How long can the US supply weapons to Ukraine?

Commentary

Peter Zeihan

Geopolitical Strategist
Video Library |

Ukraine’s military is dependent on the U.S. for significant weaponry in the fight against the Russians. How long can the U.S. continue supplying the underdog? Straight Arrow News contributor Peter Zeihan looks at the stockpile and what it would take to keep it going.

First, we have the Javelins. Now Javelins are something that the Ukrainians absolutely love. They’re man portable. They take out any sort of armored vehicle, tanks included. And the issue is that we have already given the Ukrainians one quarter of our total stockpile, and Lockheed, who is the manufacturer of the Javelin, estimates that at current rates of production, just replacing that stockpile would take two years.

So in order to keep up with the pace that the Ukrainians are using this weapons, we’re talking about needing to build out our manufacturing for the Javelin supply line, by at least a factor of 15. That is unlikely. And we haven’t started on that yet ’cause that would require Congressional approval.

The second system that has proven very popular is the stinger, first popularized by Rambo 3 and of course the Afghan Mujahideen against the Soviet occupation in the 1980s. Well, we’ve already given the Ukrainians one third of our total stockpile of stingers, and even worse than the Javelins, Raytheon, the manufacturer, hasn’t received a government order for the stinger in over a decade. In fact, most of the components that go into this stinger aren’t even manufactured anymore. So if we want to keep up with this weapon system, we’re talking about having to build out multiple supply lines from scratch in order to incorporate more advanced semiconductors into the systems that are used. That’s not gonna happen in less than a year.

Now in the short term, this calendar year, the Ukrainians are probably going to cease getting this sort of support from the United States in about five or six months because that’s when the cupboard will literally be dry. At that point, the balance of force in the war changes drastically. So we really have until next winter to come up with a backup plan or, by then, something’s gotta give: Ukraine, Russia supplies, the nature of the war.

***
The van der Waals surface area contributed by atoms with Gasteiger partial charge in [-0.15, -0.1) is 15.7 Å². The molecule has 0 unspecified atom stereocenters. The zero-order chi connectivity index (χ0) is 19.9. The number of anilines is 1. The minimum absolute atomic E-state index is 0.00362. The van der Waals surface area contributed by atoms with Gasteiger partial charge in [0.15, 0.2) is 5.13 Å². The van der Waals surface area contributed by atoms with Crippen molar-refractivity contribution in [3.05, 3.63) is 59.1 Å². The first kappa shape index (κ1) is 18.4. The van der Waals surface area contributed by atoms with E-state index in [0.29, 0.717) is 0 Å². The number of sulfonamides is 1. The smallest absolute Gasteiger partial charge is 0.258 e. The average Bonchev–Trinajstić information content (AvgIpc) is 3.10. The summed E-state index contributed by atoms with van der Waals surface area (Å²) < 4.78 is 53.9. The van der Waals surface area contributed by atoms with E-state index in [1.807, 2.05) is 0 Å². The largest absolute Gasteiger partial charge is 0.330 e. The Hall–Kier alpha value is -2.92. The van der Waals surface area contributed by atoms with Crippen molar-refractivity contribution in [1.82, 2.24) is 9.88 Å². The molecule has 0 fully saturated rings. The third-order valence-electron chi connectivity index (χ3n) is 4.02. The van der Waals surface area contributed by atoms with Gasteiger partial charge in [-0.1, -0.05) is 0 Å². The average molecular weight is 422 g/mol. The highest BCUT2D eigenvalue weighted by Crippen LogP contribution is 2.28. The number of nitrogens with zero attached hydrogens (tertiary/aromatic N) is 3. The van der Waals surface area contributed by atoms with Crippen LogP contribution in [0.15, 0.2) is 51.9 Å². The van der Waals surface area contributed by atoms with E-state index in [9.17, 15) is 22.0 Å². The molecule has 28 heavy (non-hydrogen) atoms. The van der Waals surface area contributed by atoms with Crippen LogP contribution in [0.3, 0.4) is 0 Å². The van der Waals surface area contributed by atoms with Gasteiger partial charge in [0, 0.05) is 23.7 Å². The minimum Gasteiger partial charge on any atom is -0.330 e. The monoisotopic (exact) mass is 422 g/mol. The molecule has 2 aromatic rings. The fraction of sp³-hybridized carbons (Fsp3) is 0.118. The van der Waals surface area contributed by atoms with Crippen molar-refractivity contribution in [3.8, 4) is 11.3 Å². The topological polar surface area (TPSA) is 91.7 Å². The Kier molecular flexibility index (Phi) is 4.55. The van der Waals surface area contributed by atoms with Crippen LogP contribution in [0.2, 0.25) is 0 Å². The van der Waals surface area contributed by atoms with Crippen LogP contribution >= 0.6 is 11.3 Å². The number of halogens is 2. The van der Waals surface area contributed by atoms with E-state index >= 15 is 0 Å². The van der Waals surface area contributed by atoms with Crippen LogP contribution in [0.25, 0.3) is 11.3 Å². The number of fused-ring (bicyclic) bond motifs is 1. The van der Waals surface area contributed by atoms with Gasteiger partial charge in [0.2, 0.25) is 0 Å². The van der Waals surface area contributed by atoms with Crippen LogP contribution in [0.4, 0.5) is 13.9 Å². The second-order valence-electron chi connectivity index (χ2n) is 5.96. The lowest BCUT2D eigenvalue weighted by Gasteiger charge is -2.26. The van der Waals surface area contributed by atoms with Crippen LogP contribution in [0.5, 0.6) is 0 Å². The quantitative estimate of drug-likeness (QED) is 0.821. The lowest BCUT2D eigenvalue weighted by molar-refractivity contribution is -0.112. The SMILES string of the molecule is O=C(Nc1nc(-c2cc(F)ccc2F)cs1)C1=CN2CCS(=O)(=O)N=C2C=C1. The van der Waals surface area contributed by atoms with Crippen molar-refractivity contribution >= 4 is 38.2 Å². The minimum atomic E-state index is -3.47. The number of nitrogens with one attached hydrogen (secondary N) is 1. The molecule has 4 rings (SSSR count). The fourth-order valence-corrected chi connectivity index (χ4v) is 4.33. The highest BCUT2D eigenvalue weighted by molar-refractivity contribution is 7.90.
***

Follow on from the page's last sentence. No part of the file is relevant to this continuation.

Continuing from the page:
Hello, everyone. Peter Zeihan here coming to you from Colorado. Today, I wanted to talk about the status of the war from a supply point of view, specifically, the weapons systems that are being used and how much of this is sustainable for both sides.

Now, the Ukrainians are definitely punching above their weight. They have only lost about 160 tanks compared to Russia’s 660. So, you know, from a video game point of view, that’s spectacular. Unfortunately, that’s not the end of the story because the Ukrainians have a limited supply here. If you include all 300 odd tank systems that have been brought in from central European countries in NATO who want to help the Ukrainians, the Ukrainians only have about 2300 tanks, but the Russians, the Russians have 13,000. I mean the balance of forces here is not even close. There’s some legitimate questions to be asked about how usable those Russian tanks are because 10,000 of them are in storage.

But the fact remains that for the Ukrainians, this is an all in effort. Their entire male population has been mobilized. Weapons are coming in from the West. Everything they had in a stockpile is going. The Russians really are not putting their weight into this yet. And when, and if, that changes, we’re in a very different conflict situation.

Now, in order to help the Ukrainians with their numerical inferiority, the United States is providing a number of weapon systems to the Ukrainians. We’ve talked about the howitzers before, but I, today I want to talk about two of the systems that have allowed the Ukrainians to take out so many Russian weapon systems.